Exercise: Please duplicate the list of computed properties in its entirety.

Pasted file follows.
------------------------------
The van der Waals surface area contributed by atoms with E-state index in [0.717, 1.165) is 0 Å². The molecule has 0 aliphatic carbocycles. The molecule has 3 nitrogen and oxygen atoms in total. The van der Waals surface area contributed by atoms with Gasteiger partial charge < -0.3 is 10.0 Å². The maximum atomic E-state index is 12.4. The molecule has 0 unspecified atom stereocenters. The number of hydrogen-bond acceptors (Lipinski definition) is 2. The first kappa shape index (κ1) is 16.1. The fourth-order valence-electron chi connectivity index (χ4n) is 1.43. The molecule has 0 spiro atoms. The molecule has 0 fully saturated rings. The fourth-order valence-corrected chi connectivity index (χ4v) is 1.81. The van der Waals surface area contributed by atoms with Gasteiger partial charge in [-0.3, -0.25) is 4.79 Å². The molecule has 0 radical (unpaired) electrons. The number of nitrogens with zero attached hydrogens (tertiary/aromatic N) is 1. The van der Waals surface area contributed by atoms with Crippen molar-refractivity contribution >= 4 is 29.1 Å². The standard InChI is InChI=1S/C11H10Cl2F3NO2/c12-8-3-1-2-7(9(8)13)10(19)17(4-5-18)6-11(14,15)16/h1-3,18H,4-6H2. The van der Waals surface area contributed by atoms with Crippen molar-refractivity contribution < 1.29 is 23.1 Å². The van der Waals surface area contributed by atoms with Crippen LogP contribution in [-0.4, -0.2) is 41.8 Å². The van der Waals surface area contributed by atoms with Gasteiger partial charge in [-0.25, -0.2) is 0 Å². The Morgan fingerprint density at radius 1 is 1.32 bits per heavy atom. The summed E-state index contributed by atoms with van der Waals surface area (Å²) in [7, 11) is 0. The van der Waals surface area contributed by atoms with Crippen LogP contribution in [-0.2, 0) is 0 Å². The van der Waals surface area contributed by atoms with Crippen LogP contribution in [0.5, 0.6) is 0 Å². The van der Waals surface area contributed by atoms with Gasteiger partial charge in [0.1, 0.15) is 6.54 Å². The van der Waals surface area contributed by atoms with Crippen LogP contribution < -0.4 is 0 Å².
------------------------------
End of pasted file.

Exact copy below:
The van der Waals surface area contributed by atoms with E-state index in [0.717, 1.165) is 0 Å². The molecule has 0 aliphatic carbocycles. The molecule has 3 nitrogen and oxygen atoms in total. The van der Waals surface area contributed by atoms with Gasteiger partial charge < -0.3 is 10.0 Å². The maximum atomic E-state index is 12.4. The molecule has 0 unspecified atom stereocenters. The number of hydrogen-bond acceptors (Lipinski definition) is 2. The first kappa shape index (κ1) is 16.1. The fourth-order valence-electron chi connectivity index (χ4n) is 1.43. The molecule has 0 spiro atoms. The molecule has 0 fully saturated rings. The fourth-order valence-corrected chi connectivity index (χ4v) is 1.81. The van der Waals surface area contributed by atoms with Gasteiger partial charge in [-0.3, -0.25) is 4.79 Å². The molecule has 0 radical (unpaired) electrons. The number of nitrogens with zero attached hydrogens (tertiary/aromatic N) is 1. The van der Waals surface area contributed by atoms with Crippen molar-refractivity contribution >= 4 is 29.1 Å². The standard InChI is InChI=1S/C11H10Cl2F3NO2/c12-8-3-1-2-7(9(8)13)10(19)17(4-5-18)6-11(14,15)16/h1-3,18H,4-6H2. The van der Waals surface area contributed by atoms with Crippen molar-refractivity contribution < 1.29 is 23.1 Å². The van der Waals surface area contributed by atoms with Crippen LogP contribution in [-0.4, -0.2) is 41.8 Å². The van der Waals surface area contributed by atoms with Gasteiger partial charge in [-0.25, -0.2) is 0 Å². The Morgan fingerprint density at radius 1 is 1.32 bits per heavy atom. The summed E-state index contributed by atoms with van der Waals surface area (Å²) in [7, 11) is 0. The van der Waals surface area contributed by atoms with Crippen LogP contribution in [-0.2, 0) is 0 Å². The van der Waals surface area contributed by atoms with Crippen LogP contribution in [0.5, 0.6) is 0 Å². The van der Waals surface area contributed by atoms with Gasteiger partial charge in [0.1, 0.15) is 6.54 Å². The van der Waals surface area contributed by atoms with Crippen LogP contribution < -0.4 is 0 Å².